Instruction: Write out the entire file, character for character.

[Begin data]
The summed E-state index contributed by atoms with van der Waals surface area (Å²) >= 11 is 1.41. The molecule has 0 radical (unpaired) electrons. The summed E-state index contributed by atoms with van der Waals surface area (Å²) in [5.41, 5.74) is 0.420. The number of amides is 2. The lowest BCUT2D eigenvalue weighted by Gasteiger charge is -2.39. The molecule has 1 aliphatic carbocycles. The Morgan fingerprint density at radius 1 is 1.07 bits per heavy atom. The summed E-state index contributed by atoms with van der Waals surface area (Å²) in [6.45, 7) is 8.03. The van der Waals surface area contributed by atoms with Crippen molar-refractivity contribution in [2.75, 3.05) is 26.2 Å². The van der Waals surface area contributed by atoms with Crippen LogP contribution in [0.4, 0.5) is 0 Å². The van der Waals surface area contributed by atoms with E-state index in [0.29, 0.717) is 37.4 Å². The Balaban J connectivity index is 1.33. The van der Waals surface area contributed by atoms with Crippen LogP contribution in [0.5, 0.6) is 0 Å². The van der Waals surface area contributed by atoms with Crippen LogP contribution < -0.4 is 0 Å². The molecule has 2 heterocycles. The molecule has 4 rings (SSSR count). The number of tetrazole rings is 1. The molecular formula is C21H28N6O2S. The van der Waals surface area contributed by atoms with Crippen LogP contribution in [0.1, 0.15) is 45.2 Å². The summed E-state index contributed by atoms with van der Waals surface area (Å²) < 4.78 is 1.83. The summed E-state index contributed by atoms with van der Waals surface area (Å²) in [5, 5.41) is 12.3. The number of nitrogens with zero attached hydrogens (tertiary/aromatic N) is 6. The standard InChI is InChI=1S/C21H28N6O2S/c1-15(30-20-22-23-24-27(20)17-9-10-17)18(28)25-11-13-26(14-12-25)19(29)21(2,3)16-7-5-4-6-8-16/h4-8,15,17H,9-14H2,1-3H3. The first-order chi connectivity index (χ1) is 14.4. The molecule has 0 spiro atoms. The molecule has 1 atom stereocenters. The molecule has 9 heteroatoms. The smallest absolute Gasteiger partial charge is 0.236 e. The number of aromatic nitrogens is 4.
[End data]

The summed E-state index contributed by atoms with van der Waals surface area (Å²) >= 11 is 1.41. The molecule has 0 radical (unpaired) electrons. The summed E-state index contributed by atoms with van der Waals surface area (Å²) in [5.41, 5.74) is 0.420. The number of amides is 2. The lowest BCUT2D eigenvalue weighted by Gasteiger charge is -2.39. The molecule has 1 aliphatic carbocycles. The Morgan fingerprint density at radius 1 is 1.07 bits per heavy atom. The summed E-state index contributed by atoms with van der Waals surface area (Å²) in [6.45, 7) is 8.03. The van der Waals surface area contributed by atoms with Crippen molar-refractivity contribution in [2.75, 3.05) is 26.2 Å². The van der Waals surface area contributed by atoms with Crippen LogP contribution in [0.4, 0.5) is 0 Å². The van der Waals surface area contributed by atoms with E-state index in [0.29, 0.717) is 37.4 Å². The Balaban J connectivity index is 1.33. The van der Waals surface area contributed by atoms with Crippen LogP contribution in [0.5, 0.6) is 0 Å². The van der Waals surface area contributed by atoms with Crippen LogP contribution < -0.4 is 0 Å². The molecule has 2 heterocycles. The molecule has 4 rings (SSSR count). The number of tetrazole rings is 1. The molecular formula is C21H28N6O2S. The van der Waals surface area contributed by atoms with Crippen LogP contribution in [0.1, 0.15) is 45.2 Å². The summed E-state index contributed by atoms with van der Waals surface area (Å²) < 4.78 is 1.83. The summed E-state index contributed by atoms with van der Waals surface area (Å²) in [5, 5.41) is 12.3. The number of nitrogens with zero attached hydrogens (tertiary/aromatic N) is 6. The standard InChI is InChI=1S/C21H28N6O2S/c1-15(30-20-22-23-24-27(20)17-9-10-17)18(28)25-11-13-26(14-12-25)19(29)21(2,3)16-7-5-4-6-8-16/h4-8,15,17H,9-14H2,1-3H3. The first-order chi connectivity index (χ1) is 14.4. The molecule has 0 spiro atoms. The molecule has 1 atom stereocenters. The molecule has 9 heteroatoms. The smallest absolute Gasteiger partial charge is 0.236 e. The number of aromatic nitrogens is 4.